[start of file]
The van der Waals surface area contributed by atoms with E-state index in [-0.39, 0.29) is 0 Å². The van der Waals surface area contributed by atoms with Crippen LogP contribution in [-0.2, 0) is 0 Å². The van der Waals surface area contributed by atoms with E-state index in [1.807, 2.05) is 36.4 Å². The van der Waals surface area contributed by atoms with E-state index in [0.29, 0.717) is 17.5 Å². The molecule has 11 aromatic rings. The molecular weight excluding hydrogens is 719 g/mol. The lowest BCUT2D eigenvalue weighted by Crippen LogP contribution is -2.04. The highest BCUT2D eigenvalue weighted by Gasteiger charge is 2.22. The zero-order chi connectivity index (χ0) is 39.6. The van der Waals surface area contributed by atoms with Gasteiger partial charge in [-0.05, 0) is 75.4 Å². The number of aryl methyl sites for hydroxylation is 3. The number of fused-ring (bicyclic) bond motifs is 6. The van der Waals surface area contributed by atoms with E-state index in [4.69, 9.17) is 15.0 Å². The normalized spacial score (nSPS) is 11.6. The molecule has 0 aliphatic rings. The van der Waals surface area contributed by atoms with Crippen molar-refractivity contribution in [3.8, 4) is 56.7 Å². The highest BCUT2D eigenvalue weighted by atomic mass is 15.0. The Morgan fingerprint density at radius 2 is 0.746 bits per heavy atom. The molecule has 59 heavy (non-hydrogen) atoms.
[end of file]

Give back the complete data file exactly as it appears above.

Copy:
The van der Waals surface area contributed by atoms with E-state index in [-0.39, 0.29) is 0 Å². The van der Waals surface area contributed by atoms with Crippen LogP contribution in [-0.2, 0) is 0 Å². The van der Waals surface area contributed by atoms with E-state index in [1.807, 2.05) is 36.4 Å². The van der Waals surface area contributed by atoms with E-state index in [0.29, 0.717) is 17.5 Å². The molecule has 11 aromatic rings. The molecular weight excluding hydrogens is 719 g/mol. The lowest BCUT2D eigenvalue weighted by Crippen LogP contribution is -2.04. The highest BCUT2D eigenvalue weighted by Gasteiger charge is 2.22. The zero-order chi connectivity index (χ0) is 39.6. The van der Waals surface area contributed by atoms with Gasteiger partial charge in [-0.05, 0) is 75.4 Å². The number of aryl methyl sites for hydroxylation is 3. The number of fused-ring (bicyclic) bond motifs is 6. The van der Waals surface area contributed by atoms with E-state index in [4.69, 9.17) is 15.0 Å². The normalized spacial score (nSPS) is 11.6. The molecule has 0 aliphatic rings. The van der Waals surface area contributed by atoms with Crippen molar-refractivity contribution in [3.8, 4) is 56.7 Å². The highest BCUT2D eigenvalue weighted by atomic mass is 15.0. The Morgan fingerprint density at radius 2 is 0.746 bits per heavy atom. The molecule has 59 heavy (non-hydrogen) atoms.